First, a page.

A few years ago, while working as the Food Director of Real Simple magazine, I found myself in an office five days of the week for the first time in years. At the time, I had a newly minted two-year-old, a community garden plot where we grew our own greens and tomatoes, and a small studio apartment that my little family shared. Life had been sweet and simple up until that point, but I was itching to go all-chips-in on my career, so I dove in head first.

At home, I prided myself on feeding my family first class meals – healthful, nourishing, delicious, inventive. In fact, it’s why they hired me. I could do that in my sleep. Until, like for most working mothers, life got bananas.

In the four years I spent in the job, my colleagues and the readers of the magazine got my very best – my best ideas, best recipes, the most delicious version of my food brain. At home, my husband and daughter still got all the primo mama love, but our family meals took a nosedive. I just didn’t have the energy to do it all.

But every week, just as I was running out of steam, the weekend would arrive. We’d retreat to a little cottage where nothing was fancy, but where what we had was priceless – fresh air, a small garden, togetherness and time: true luxuries.

There, removed from the drive to make a great contribution to the public world, I fell back in love with making important contributions to my private world – starting with family meals.

Along the way, our second, very hungry baby boy arrived – and with him, new motivation to fill our home with every nourishing food. By now, I knew I needed to flex my Real Simple (or at least, simpler) muscle at home, making foods that did double duty, feeding us now, and later. So I leaned into Sunday sessions at the stove, making soups, pungent sauces and simple loaf cakes for the weekend, and the week ahead, often with my children by my side.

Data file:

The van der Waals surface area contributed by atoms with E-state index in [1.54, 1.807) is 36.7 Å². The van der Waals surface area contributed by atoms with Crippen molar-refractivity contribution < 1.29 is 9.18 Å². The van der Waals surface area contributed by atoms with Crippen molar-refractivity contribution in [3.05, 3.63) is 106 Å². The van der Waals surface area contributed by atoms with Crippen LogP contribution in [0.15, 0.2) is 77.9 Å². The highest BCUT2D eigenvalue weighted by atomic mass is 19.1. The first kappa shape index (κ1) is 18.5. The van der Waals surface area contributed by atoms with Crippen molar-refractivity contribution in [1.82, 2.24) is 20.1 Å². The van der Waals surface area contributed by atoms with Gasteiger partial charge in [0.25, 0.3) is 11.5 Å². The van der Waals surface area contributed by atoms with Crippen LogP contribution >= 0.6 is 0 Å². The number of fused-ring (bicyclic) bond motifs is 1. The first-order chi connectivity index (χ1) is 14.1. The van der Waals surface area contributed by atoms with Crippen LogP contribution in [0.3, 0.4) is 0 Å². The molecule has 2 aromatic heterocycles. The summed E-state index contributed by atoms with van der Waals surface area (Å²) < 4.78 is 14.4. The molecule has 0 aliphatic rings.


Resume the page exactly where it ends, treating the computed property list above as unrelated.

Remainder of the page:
These meals – easy but supremely satisfying – nourished more than just our family, they inspired me to open up our doors and expand our table more and more, host a FEED Supper, build a community. And instead of it feeling like a chore, it felt effortless – like I was winning, not working.

That carefree vibe, the feeling of YES! I can do this! is the essence of my new book, Every Day is Saturday. It’s a book about joy and ease and intention and love. It’s a book about the very best food I know of in life, and how to make them, and I’m so very excited to share it all with you.

Here’s my wish: for every family to experience way more of that Saturday high in their home – and not just on the weekends. I’m excited, proud and honored to help you get there. Because it all goes zooming past and the very best way I know to slow things down is at the table, with the people you love.

I hope you’ll join us in celebrating the book at the FEED SHOP + CAFE in DUMBO on June 4, and if you can’t be with us, you can order EVERY DAY IS SATURDAY here for your family.

In the meantime, here's one of my favorite easy, no-stress dinners for summer from the book. Be the first to cook it (and eat it) before anyone else gets their hands on a copy of Everyday is Saturday next week. 


Reprinted from Every Day Is Saturday by Sarah Copeland with permission by Chronicle Books, 2019





When we lived in New York City, we had a farmers’ market half a block from our front steps. Every Wednesday, we’d stroll down the block with Greta and let her pick three vegetables for dinner that night. Her combinations were good challenges for my cooking muscle. When summer slipped into fall one cool morning, we brought home corn, kale, and young purple carrots, and this dish was born.